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Gary C, Zack Sandler, Professor Joe Rapolla

From there, the 45-minute set just took off.

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Dan Amato, Zack Sandler, Joe Rapolla

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Zack Sandler, Dan Amato

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Zack on sax, Ian on trombone

 

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Mark Masefield (with Tillie looking over his shoulder)

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Vini “Mad Dog” Lopez

 

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Nicole Govel, Zack Sandler, Dan Amato, Ian Gray

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Dan’s guitar – Paramus (NJ) Proud

I first saw a number of these guys play back in January. There was no Elvis this time, but it was a heck of a set. There’s just something about being in New Jersey, in Asbury Park…and hearing bands do Springsteen songs. It just feels right.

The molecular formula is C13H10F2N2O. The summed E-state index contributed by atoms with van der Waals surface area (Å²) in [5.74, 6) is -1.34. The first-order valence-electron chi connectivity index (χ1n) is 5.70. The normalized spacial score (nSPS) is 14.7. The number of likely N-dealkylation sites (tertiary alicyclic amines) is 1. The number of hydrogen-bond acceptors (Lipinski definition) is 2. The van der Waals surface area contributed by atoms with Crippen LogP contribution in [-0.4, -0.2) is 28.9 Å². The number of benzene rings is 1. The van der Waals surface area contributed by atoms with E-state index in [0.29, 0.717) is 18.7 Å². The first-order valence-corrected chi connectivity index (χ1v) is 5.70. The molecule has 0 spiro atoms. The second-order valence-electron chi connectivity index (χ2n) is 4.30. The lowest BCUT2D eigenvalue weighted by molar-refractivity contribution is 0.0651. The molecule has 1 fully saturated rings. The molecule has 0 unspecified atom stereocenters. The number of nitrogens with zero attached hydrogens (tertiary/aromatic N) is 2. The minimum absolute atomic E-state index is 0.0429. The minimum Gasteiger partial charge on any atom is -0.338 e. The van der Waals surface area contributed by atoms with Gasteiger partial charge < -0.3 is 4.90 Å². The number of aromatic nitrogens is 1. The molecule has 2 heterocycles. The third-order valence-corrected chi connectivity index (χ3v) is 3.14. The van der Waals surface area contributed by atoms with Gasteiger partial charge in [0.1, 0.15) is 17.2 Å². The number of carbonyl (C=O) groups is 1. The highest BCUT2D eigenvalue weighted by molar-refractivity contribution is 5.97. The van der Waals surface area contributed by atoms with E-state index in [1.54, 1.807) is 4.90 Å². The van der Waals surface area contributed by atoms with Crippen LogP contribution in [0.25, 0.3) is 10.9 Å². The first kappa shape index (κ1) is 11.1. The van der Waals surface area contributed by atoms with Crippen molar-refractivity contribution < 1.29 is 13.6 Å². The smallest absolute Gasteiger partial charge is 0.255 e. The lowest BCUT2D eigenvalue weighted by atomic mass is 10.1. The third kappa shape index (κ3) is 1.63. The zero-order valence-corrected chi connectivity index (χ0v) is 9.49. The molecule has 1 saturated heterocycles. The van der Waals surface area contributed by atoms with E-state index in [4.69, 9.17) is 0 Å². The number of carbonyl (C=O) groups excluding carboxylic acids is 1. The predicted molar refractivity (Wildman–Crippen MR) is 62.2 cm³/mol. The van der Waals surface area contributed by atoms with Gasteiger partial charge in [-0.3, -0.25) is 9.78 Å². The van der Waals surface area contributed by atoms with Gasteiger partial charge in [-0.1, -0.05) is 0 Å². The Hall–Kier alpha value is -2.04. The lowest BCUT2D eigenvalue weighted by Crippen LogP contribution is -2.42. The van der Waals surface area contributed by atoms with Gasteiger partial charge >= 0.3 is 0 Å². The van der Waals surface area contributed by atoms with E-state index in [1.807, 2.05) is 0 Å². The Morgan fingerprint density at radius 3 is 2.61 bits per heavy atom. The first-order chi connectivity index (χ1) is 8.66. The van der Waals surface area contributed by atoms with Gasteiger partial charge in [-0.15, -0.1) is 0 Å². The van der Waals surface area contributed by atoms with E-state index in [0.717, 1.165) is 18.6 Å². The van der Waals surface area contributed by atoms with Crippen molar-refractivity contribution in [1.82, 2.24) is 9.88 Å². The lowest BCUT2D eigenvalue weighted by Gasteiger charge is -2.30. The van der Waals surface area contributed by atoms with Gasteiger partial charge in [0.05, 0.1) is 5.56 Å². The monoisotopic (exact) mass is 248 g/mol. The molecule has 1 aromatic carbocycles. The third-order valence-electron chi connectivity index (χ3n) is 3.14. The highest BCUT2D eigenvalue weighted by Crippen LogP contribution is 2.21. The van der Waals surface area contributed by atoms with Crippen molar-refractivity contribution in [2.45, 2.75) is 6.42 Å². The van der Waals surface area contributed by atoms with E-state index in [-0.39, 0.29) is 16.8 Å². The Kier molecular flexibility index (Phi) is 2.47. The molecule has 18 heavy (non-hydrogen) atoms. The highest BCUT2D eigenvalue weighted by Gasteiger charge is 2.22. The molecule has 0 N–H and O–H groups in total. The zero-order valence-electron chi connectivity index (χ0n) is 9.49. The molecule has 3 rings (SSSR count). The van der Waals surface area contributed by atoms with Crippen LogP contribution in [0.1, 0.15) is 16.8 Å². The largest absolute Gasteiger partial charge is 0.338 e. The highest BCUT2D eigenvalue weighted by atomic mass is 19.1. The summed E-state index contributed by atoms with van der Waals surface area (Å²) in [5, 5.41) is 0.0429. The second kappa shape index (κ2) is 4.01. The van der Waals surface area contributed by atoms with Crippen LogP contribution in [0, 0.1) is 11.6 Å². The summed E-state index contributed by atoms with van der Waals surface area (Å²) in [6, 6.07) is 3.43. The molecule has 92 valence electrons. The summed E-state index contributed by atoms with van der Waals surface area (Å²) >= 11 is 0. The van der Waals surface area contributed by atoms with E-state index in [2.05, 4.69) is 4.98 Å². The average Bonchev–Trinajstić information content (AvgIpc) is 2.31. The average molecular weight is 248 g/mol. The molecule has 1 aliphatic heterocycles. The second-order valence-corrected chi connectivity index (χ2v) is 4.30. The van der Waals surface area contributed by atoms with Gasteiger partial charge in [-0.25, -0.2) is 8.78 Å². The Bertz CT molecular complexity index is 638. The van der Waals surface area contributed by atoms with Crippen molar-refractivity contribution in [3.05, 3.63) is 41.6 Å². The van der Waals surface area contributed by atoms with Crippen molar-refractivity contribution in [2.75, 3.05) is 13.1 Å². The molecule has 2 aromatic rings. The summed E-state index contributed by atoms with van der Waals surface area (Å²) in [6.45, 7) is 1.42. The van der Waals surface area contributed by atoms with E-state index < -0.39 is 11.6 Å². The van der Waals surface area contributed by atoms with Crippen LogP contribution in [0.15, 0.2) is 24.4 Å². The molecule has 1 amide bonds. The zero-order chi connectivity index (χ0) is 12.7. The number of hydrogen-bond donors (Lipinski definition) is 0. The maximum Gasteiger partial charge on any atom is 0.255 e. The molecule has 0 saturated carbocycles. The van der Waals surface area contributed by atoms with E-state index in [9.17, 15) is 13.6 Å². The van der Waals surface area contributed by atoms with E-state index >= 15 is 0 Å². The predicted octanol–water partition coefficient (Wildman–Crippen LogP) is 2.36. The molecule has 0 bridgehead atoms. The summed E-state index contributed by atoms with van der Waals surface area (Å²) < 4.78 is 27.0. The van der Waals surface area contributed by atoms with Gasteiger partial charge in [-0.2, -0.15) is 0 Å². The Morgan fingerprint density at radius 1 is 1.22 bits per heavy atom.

I was busy shooting stills, of course, but here’s a quick 30 second clip of the jam doing Springsteen’s Rosalita (Come Out Tonight) to give you a little flavor.

When I left my house in Upper Freehold, it was 85 degrees. By the time I got to Asbury Park, it was 65. And by the time I left the Wonder Bar (and ran across the street and up the boardwalk a bit to catch a short set by Bobby Mahoney at the Asbury Park Yacht Club, the night mist was setting in.